Energy Goes Where the Attention Flows

I stumbled upon this quote and it really stuck with me — “Energy goes where the attention flows”. In the past year, this past month especially, I’ve been putting a lot of thought into my priorities.

I challenge you to write out your priorities and for the next week document how much time you spend working on them versus the habits that you are trying to phase out (e.g. over-thinking, excessive social media, watching tv). Conceptualizing how much time you spend doing what allows you to evaluate how you spend your days.

We are creatures of habit; we give our time and attention to the things that matter most. Changing your mindset and creating positive habits will only benefit you. Next time you find yourself stuck with anxiety, over-thinking, procrastinating or just in a bad mindset, remind yourself that energy goes where the attention flows. The longer you spend in that negative mindset, the more energy you waste. Take that energy and expend it into something positive.


Featured Image by the talented Daniel Watts, he is also on Instagram.


Positive Habits Tracker

For me, there is a huge satisfaction when creating and checking things off my to-do list. The act of thinking of the tasks, drawing the list, and prioritizing forces you to process the information and get it done. In fact, studies show that taking notes long-hand allows you to remember information better versus just hearing or seeing it.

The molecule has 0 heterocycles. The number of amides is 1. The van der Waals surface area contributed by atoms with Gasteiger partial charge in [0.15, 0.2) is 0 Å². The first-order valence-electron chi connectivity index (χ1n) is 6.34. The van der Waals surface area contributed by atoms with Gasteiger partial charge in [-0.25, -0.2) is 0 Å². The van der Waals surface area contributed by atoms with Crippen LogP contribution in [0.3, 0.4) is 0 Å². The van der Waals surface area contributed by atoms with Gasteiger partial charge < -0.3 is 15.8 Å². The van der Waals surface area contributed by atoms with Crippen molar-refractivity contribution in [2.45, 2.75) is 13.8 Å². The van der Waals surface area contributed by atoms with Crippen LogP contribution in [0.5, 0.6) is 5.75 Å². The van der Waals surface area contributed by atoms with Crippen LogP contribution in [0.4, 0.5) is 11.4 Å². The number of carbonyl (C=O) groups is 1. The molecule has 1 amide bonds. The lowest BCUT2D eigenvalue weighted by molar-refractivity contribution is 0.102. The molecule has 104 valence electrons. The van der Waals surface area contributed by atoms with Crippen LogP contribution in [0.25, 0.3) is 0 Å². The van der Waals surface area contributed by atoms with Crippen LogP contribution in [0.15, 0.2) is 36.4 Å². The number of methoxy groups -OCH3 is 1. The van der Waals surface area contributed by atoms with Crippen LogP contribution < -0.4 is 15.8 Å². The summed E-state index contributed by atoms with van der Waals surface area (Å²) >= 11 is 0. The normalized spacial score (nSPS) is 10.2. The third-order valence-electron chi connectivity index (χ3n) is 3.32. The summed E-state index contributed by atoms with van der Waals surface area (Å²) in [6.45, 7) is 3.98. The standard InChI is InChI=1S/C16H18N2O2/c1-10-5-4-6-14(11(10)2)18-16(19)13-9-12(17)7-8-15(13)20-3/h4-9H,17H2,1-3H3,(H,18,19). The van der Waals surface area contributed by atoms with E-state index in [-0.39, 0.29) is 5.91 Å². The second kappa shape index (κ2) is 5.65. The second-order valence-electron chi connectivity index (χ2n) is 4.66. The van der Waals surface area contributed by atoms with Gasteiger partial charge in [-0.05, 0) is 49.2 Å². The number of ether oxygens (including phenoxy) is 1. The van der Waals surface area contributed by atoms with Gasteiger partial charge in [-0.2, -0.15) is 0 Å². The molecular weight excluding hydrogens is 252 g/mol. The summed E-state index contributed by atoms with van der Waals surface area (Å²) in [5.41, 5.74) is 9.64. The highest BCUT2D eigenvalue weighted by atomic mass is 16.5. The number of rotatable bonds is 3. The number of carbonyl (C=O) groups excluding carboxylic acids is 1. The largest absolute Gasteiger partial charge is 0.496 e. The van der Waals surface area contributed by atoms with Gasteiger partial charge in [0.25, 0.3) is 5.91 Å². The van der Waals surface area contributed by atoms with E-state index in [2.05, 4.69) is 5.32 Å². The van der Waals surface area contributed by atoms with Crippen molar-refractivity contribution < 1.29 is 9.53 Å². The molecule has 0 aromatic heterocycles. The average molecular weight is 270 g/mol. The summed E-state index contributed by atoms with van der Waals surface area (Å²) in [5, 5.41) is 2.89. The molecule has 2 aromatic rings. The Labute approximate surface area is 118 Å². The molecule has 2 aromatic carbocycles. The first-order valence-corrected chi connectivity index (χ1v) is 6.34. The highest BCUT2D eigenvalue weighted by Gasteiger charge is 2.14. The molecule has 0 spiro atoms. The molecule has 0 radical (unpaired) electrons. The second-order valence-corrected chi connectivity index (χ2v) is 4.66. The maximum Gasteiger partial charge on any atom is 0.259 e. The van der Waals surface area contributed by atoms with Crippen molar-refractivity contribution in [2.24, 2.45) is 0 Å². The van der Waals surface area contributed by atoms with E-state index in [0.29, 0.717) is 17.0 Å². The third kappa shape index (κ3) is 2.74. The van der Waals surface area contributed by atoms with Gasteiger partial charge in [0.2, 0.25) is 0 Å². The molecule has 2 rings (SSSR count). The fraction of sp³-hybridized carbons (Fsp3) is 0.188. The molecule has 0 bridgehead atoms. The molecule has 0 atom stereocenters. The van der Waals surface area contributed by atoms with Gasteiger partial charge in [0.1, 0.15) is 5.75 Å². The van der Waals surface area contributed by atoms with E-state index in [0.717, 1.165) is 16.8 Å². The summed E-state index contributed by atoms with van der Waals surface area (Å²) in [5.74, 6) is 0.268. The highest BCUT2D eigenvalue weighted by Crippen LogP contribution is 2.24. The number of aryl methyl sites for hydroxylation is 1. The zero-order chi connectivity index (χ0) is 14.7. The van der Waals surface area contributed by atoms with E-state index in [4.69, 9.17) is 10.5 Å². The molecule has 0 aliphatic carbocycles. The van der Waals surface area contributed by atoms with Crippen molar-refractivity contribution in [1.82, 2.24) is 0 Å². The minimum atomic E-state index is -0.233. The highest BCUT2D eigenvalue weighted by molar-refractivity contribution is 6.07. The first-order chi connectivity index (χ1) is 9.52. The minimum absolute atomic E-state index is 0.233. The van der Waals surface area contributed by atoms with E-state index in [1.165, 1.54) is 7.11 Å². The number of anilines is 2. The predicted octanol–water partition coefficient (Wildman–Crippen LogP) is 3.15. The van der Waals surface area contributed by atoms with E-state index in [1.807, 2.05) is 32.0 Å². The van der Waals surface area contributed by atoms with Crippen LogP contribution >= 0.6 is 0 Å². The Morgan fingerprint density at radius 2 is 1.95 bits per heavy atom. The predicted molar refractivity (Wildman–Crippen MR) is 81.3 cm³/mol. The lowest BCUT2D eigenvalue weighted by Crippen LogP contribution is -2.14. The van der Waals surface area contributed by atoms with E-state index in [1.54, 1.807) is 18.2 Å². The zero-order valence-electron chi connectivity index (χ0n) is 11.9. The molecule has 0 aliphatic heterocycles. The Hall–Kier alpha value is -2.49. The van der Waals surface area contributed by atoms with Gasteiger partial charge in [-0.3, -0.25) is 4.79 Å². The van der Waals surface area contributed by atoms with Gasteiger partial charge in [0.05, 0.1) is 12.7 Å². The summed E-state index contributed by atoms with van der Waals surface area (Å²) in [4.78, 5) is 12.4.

This morning, in addition to my daily agenda, I wrote up a daily habit tracker for the next 21 days. I decided to focus on two areas: personal and professional growth. For some other ideas, you can focus on health, social media, fitness, cleaning, blogging, or business.


To create your own, think of some positive habits you’d like to adopt. For some inspiration, check out my ideas here—I’ll be adding more as they come to mind. Then, create a grid or use a quad-ruled notebook (I picked mine up from target). I suggest starting with 21 or 30 days because it takes at least 21 days to make or break a habit!

Adding positive habits forces you to go into a value-creation mode.  I hope you find this article inspirational. Comment your positive habit ideas below! It is all about the small changes.


Defining the Flow State of Mind: Effortless Concentration and Enjoyment

Flowing is the mental state when our best work emerges without struggle; also known as being “in the zone”. It is complete concentration, involvement, and enjoyment where nothing else matters. When flowing, we get to experience our own effortless power.